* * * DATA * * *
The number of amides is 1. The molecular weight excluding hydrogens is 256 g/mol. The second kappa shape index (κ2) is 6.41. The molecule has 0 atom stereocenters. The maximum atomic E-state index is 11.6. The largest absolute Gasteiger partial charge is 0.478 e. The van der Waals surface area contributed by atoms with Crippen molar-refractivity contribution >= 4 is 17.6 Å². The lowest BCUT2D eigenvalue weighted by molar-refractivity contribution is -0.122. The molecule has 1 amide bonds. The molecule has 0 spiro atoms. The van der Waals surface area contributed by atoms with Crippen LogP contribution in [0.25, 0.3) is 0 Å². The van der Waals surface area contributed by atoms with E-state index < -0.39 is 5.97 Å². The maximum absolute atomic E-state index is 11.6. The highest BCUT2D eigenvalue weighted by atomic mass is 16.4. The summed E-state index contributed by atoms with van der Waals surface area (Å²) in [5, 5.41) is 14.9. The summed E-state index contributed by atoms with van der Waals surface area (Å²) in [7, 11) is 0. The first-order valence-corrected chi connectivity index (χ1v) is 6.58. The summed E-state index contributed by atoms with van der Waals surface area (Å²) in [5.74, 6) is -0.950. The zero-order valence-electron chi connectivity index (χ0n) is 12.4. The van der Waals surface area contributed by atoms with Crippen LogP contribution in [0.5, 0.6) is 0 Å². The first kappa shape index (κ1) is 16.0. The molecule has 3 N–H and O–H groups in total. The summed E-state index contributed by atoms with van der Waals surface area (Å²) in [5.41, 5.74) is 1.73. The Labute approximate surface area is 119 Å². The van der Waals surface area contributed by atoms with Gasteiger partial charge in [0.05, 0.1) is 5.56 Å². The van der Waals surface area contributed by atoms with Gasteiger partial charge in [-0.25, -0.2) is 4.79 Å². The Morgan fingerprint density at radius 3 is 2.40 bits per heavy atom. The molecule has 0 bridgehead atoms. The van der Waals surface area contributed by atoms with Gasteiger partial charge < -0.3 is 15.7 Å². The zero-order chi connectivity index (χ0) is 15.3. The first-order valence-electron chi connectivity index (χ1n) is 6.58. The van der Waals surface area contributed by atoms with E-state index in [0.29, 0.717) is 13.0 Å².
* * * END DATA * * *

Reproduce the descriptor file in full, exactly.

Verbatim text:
The number of amides is 1. The molecular weight excluding hydrogens is 256 g/mol. The second kappa shape index (κ2) is 6.41. The molecule has 0 atom stereocenters. The maximum atomic E-state index is 11.6. The largest absolute Gasteiger partial charge is 0.478 e. The van der Waals surface area contributed by atoms with Crippen molar-refractivity contribution >= 4 is 17.6 Å². The lowest BCUT2D eigenvalue weighted by molar-refractivity contribution is -0.122. The molecule has 1 amide bonds. The molecule has 0 spiro atoms. The van der Waals surface area contributed by atoms with Crippen LogP contribution in [0.25, 0.3) is 0 Å². The van der Waals surface area contributed by atoms with E-state index < -0.39 is 5.97 Å². The maximum absolute atomic E-state index is 11.6. The highest BCUT2D eigenvalue weighted by atomic mass is 16.4. The summed E-state index contributed by atoms with van der Waals surface area (Å²) in [5, 5.41) is 14.9. The summed E-state index contributed by atoms with van der Waals surface area (Å²) in [7, 11) is 0. The first-order valence-corrected chi connectivity index (χ1v) is 6.58. The summed E-state index contributed by atoms with van der Waals surface area (Å²) in [5.74, 6) is -0.950. The zero-order valence-electron chi connectivity index (χ0n) is 12.4. The van der Waals surface area contributed by atoms with Crippen LogP contribution in [0.5, 0.6) is 0 Å². The first kappa shape index (κ1) is 16.0. The molecule has 3 N–H and O–H groups in total. The summed E-state index contributed by atoms with van der Waals surface area (Å²) in [5.41, 5.74) is 1.73. The Labute approximate surface area is 119 Å². The van der Waals surface area contributed by atoms with Gasteiger partial charge in [0.05, 0.1) is 5.56 Å². The van der Waals surface area contributed by atoms with Gasteiger partial charge in [-0.25, -0.2) is 4.79 Å². The Morgan fingerprint density at radius 3 is 2.40 bits per heavy atom. The molecule has 0 bridgehead atoms. The van der Waals surface area contributed by atoms with Gasteiger partial charge < -0.3 is 15.7 Å². The zero-order chi connectivity index (χ0) is 15.3. The first-order valence-electron chi connectivity index (χ1n) is 6.58. The van der Waals surface area contributed by atoms with E-state index in [0.29, 0.717) is 13.0 Å².